I liked this story so much, I felt that 16-year-old me didn't do it justice. 31-year-old me figured I could do a better job. I'll let you be the judge... :)
It was a hot day in August. Well, a hot day for August to a six-year-old kid in South San Francisco, so it was probably around 80 degrees. I had run out of things to do that day. Sesame Street was over, and all that was on was the news. My only job was to tell my grandmother when the soap operas came on so she could change the channel again to make sure that we continued to watch the news. This was mind-numbingly tedious for me, but at least I felt like I was helping out.
Because school was out, I was spending the day at my grandparents' house like I did every workday during the summer. My mother would drop me off at their house every morning, and my father would pick me up after work in the evenings. Luckily for me, it was a Tuesday, so my grandfather was home, in addition to my grandmother, who was home every day. Even though my grandfather was almost 70 years old, he still worked three days a week, but he had Tuesdays and Wednesdays to stay home and do chores around the house or play with his often demanding, and of course his only, granddaughter.
My grandmother was sitting at the table doing crossword puzzles. The child version of me could never help and thus found the books filled with these pieces of paper covered in words and small black boxes even more dull than being on the lookout for soap operas. There was no color and you could hardly call those little grids pictures.
I decided since my grandmother wasn't doing anything even remotely fun, I would hunt around the house and find my grandfather and get him to entertain me. Perhaps we could play a game or he could take me to the park where he might find a playmate for me. I was always a shy young girl and whenever there was someone else that might want to play with me at the park, I'd whisper to my grandfather a request that he go ask this other child if he or she would be interested in running around at the playground a bit with his granddaughter. No one ever said "no" but I suppose I always thought it was because the request came from an adult.
My grandfather was always building something or fixing something in the garage, so that was the first place I figured to look.* I walked into the kitchen and heard him tinkering around back there in the garage, so I made slapping sounds with my feet on the linoleum floor of the kitchen to alert him to my oncoming presence. As I approached the entrance to the garage, I noticed a line of ants trekking its way along the perimeter of the doorway and a light went on in my head as I discovered my next mission to stave off boredom.
My grandparents had lived in their house since my father was seven years old, so it wasn't exactly in top condition. There were cracks and crevices in numerous places, through all of which ants liked to come in from the heat, or the cold, or the rain, or basically just to grab a crumb or two, despite the copious amount of ant stakes or Chinese chalk that my grandparents would put out in efforts to stop them. My grandmother would always produce a ratty old tissue from her vest pocket and wipe away the ants from where ever she saw them, and then proceed to nag my grandfather to put out more poison.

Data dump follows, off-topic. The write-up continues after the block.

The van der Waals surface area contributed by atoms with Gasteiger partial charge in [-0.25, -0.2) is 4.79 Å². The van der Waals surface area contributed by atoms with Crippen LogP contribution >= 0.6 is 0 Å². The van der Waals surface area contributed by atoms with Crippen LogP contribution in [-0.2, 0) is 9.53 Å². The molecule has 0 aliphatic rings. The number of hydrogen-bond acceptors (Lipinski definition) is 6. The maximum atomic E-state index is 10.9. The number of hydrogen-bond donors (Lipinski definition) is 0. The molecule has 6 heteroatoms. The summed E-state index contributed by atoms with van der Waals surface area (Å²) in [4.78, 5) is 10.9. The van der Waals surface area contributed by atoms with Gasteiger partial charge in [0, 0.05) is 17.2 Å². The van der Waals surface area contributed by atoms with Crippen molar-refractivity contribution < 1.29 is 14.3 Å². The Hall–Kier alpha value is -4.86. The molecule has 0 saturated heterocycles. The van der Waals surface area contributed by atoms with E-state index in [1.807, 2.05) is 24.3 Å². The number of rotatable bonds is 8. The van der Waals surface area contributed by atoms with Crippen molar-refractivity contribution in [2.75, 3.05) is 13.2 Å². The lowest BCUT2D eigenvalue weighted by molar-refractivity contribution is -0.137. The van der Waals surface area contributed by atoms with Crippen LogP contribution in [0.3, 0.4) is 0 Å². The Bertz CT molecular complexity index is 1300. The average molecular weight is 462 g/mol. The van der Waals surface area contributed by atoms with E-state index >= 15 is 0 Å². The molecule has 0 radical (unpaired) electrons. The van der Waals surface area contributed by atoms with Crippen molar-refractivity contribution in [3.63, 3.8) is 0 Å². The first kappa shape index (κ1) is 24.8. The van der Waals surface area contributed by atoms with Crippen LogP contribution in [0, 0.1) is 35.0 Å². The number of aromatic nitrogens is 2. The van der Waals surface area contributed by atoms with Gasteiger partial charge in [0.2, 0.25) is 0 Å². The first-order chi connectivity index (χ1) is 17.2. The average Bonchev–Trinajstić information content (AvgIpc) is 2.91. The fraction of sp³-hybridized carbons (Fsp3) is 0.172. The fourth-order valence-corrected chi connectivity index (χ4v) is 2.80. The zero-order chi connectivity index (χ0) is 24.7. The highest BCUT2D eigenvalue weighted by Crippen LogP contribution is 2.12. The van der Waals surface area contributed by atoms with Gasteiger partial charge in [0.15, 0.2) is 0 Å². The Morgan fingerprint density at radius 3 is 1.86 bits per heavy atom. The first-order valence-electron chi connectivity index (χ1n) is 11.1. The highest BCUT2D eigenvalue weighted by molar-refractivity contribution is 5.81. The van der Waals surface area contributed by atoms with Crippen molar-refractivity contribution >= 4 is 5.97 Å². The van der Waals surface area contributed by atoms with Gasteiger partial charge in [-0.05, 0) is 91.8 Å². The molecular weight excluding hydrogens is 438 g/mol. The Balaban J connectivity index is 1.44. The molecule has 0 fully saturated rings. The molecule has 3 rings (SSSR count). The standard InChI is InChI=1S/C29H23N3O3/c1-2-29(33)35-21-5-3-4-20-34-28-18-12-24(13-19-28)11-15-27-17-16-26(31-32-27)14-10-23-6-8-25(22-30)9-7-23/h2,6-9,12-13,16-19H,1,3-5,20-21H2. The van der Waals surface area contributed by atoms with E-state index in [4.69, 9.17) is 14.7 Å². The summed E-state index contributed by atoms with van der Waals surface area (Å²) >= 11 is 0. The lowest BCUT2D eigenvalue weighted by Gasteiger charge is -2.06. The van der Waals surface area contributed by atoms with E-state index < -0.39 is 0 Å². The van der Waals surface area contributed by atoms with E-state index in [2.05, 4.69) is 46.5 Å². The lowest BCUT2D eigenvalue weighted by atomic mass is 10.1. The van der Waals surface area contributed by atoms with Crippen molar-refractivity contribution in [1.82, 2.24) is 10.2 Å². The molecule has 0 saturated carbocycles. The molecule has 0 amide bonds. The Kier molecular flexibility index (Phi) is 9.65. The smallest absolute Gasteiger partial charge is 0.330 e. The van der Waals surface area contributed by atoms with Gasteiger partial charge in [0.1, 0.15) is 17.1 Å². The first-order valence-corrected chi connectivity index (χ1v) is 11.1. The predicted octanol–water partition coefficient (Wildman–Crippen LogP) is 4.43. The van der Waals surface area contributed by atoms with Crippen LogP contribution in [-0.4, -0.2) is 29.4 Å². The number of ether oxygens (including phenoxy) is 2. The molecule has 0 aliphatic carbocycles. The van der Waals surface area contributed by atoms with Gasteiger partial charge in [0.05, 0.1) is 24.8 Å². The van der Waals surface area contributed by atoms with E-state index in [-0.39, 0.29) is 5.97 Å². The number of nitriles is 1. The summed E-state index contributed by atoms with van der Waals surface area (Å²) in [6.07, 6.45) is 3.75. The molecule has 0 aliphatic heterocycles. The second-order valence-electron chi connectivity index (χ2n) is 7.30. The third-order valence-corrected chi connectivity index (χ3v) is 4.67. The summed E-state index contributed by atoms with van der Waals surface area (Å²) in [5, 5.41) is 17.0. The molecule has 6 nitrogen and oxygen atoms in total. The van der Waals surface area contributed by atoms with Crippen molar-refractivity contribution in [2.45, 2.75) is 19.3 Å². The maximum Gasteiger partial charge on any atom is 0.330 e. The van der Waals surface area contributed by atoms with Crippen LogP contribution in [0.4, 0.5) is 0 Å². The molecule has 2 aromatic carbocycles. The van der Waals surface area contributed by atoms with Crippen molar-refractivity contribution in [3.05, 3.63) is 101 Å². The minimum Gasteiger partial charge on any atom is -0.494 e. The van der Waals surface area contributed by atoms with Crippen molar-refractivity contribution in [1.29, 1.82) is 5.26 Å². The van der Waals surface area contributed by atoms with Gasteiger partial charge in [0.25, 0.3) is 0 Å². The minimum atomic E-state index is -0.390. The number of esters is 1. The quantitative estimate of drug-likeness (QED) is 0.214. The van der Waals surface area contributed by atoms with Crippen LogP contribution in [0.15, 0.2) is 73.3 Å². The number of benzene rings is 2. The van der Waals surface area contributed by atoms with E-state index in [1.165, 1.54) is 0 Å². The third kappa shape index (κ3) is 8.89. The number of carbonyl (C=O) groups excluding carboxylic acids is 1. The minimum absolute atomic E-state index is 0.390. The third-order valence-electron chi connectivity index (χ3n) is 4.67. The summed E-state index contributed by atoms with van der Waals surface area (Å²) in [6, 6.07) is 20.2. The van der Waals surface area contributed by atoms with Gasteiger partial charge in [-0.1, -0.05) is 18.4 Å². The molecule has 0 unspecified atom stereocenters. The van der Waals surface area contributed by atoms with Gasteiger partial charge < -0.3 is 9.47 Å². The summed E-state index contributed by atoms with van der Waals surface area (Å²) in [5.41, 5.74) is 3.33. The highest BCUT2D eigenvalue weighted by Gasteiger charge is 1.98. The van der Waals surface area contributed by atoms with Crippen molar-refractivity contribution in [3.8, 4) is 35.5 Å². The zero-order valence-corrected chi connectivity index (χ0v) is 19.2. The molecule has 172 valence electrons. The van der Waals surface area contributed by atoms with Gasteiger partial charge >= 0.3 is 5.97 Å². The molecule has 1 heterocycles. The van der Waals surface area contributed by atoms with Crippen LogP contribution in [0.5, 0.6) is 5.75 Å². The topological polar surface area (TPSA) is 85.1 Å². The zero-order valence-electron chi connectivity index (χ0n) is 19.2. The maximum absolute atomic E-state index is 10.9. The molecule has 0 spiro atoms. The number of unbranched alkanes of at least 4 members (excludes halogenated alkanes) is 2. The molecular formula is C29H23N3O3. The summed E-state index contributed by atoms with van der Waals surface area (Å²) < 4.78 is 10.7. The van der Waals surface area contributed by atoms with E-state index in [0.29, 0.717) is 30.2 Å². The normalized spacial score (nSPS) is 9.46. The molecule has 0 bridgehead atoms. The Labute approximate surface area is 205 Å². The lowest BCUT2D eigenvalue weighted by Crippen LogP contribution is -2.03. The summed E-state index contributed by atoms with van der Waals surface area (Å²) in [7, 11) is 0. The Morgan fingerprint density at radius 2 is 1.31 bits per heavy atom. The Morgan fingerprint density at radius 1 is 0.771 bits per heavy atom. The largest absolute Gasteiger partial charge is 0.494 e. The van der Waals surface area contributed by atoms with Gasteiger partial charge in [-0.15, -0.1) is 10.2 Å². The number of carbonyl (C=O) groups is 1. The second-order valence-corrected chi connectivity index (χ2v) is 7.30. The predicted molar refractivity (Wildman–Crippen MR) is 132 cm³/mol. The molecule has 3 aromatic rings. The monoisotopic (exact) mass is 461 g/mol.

As soon as I saw the trail of tiny black dots infesting my grandparents' doorway, I knew that I could take over my grandmother's job. It would be just as easy as alerting her to soap operas; I just knew it. I flitted back over to the dining room table where my grandmother sat with her boring word boxes, and I snatched up a tissue from the box sitting next to her. She didn't ask me where I was going with it and I was glad. It would be a nice surprise to see her granddaughter all grown up, able to handle these invaders all by herself.
I sprinted back to the doorway and took a deep breath. A smug smile crossed my face as I put a tentative hand forward, armed with a tissue, and I began pressing the cloth amidst the trail. I saw some ants scatter around, leaving their set paths, and I knew I was making a difference. Grinning with pride, I started rubbing the tissue faster and faster. My hair, curly in humid heat, fell around my shoulders and tickled my arm. I didn't care though. I knew I had to finish what I started. My toe started to feel itchy too, but I figured I was sweating from my intense effort. Soon the sweat was dribbling on my ankles, then my shins and calves, and subsequently, my knees. It became unbearable and decided I could take a break to wipe my legs before I continued my valiant ant destruction. As my eyes traveled down my body from my little t-shirt, past my shorts, to my legs, I realized that my legs were covered in small moving black beauty marks. It suddenly occurred to me, with a stinging clarity, that beauty marks should not be moving. I glanced at my tissue wielding arm and realized that it too was covered in these living beauty marks. I shrieked with recognition at what was happening.
My savior arrived momentarily, fishing the crumpled tissue from her vest pocket as she had done so many numerous times before to defeat these tiny creatures, and brushed the writhing little bodies from her granddaughter who happened to be running in place and screaming. As the last few ants flew off of me, I decided that like crossword puzzles, I should probably leave insect battles to my grandmother. I then sped off from the kitchen, running away to the safety of the dining room, and I heard my grandmother nagging my grandfather in the garage to spray the doorway and put out some more poison.
*I'm still convinced he can build and fix anything in the world and could probably have worked at NASA if he wasn't Chinese and born in the wrong time period - he has stories about ending up a cook in the Navy because they wouldn't let him work on airplanes due to wariness of all Asians and racism during WWII.